They found five cats alive, four dead. They say they know there are more in there. They've set traps and will return Tuesday to retrieve them.
Meantime, the 75-year old property owner remains in the hospital and faces numerous counts of animal cruelty.
"In 20 years, i've never seen anything like this," said George Bengal of the Pennsylvania SPCA.
It is the worst case of animal hoarding veteran SPCA officials say they've ever seen.
They spent the afternoon removing more flea-infested, sickly cats from 9150 Bickley Street in the Northeast. The house with the overgrown yard is filled with feces, bats, rats, roaches and fleas.
"This blows away any house i've ever been in," said Bengal. "That's how bad this house is inside. I can't image a human being living inside of this property."
The SPCA said this house was not on their radar before Sunday night. The homeowner, 75-year-old Richard Garafolo, had called his grown children who live in the area and told them he had fallen and couldn't get up.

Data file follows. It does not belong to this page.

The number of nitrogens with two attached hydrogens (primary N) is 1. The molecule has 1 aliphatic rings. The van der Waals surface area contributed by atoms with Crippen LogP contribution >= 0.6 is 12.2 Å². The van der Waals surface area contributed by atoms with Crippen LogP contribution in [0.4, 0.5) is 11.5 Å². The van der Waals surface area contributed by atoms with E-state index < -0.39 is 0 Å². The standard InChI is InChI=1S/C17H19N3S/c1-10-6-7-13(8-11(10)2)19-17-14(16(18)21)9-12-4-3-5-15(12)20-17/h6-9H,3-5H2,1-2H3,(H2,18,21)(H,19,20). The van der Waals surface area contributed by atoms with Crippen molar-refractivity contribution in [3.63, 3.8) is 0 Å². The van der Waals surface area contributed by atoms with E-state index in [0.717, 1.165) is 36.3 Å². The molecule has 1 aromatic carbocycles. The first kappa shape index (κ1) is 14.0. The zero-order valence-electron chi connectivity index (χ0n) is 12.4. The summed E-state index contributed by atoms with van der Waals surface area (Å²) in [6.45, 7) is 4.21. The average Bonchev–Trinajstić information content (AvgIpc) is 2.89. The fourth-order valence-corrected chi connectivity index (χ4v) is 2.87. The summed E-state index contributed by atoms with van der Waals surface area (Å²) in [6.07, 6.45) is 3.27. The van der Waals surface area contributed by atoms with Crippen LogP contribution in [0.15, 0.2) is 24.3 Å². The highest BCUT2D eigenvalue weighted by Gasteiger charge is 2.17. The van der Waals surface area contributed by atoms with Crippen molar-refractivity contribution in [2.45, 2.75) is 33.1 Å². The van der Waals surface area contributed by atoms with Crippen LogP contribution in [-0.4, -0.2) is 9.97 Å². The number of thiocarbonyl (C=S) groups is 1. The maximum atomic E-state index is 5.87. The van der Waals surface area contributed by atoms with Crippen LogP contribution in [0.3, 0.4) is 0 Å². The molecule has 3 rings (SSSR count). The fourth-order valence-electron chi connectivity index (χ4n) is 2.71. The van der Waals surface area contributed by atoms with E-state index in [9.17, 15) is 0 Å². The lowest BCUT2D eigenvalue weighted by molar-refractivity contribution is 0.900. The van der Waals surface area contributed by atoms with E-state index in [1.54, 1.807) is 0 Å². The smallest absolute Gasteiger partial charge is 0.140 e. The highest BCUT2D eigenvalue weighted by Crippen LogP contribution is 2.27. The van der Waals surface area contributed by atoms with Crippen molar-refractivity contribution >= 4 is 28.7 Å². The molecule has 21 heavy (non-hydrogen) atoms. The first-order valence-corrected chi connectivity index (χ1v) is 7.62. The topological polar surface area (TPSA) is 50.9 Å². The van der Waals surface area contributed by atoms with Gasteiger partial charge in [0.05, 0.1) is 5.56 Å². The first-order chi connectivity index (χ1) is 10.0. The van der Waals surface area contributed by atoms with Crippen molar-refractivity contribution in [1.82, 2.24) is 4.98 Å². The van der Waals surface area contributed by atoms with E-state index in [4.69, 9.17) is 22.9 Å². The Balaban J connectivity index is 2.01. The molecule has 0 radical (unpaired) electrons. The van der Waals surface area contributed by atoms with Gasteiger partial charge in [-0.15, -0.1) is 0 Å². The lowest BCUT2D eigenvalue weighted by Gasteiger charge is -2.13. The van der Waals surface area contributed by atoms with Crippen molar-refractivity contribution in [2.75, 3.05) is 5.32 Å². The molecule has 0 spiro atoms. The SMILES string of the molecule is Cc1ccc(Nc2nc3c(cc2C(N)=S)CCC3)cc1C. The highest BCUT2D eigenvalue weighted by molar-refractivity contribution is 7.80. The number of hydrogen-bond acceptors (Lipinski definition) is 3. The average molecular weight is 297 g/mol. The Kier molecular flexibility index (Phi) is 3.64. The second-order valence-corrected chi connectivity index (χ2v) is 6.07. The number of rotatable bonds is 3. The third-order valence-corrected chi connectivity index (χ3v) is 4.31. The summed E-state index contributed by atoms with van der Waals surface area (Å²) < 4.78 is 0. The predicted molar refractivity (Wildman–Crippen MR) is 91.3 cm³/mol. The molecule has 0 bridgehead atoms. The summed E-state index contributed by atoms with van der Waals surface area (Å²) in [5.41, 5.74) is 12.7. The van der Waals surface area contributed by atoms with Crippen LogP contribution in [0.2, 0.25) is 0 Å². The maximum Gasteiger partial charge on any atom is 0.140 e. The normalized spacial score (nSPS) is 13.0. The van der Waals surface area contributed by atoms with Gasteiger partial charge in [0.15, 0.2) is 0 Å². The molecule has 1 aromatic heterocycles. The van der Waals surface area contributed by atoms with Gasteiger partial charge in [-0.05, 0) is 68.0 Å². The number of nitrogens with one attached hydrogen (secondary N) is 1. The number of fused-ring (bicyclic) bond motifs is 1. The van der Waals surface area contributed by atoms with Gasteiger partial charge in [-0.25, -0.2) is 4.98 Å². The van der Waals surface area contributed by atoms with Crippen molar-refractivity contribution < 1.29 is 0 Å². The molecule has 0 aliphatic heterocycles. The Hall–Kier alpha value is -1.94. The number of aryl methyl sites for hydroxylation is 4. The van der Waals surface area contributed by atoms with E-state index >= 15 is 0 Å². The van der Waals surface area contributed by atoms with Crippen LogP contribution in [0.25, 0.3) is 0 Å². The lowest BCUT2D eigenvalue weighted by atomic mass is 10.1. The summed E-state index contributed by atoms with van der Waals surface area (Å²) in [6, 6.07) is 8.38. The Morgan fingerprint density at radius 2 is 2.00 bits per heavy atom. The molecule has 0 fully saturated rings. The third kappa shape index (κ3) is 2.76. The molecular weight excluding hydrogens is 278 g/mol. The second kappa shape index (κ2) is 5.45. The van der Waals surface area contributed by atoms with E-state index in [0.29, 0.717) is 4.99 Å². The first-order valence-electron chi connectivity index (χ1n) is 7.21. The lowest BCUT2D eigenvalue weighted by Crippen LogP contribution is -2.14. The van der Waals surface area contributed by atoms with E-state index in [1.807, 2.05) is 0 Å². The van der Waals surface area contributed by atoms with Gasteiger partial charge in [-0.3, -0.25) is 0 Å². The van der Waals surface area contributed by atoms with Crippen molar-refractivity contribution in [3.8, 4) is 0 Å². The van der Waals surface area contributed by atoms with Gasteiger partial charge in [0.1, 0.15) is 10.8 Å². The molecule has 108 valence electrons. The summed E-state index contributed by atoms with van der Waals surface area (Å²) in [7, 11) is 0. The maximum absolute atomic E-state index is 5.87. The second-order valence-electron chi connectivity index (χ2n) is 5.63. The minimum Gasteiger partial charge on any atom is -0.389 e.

They came to the house and couldn't get inside. They saw the food they'd left for him had gone uneaten and called police. Garafolo was found unconcious inside the crumbling home filled with cats both alive and dead, some decomposing.
"I never knew he had that many animals in there really," said one neighbor. "I thought he only had the one cat. That's all I know."
The roof of the home is caving in, the basement filled with 2 feet of water. Licenses and inspections condemned the property as unfit for human habitation.
Neighbors saw Garafolo and his cats. He wasn't friendly, and they figured he just wanted to be left alone.
"One time his mail came to our house. We had to take it over there. He opened the door just a little. This chlorine kind of smell came out," said Giorgi Butkhuzi.
"To let your father live in those conditions without doing anything? I have a hard time with that," said Bengal.
Officials at the scene said they believe the house will have to be torn down. The SPCA says hoarding cases are way up around the region. They're trying to figure out why and how to better educate the public so that situations like this one don't get so out of hand.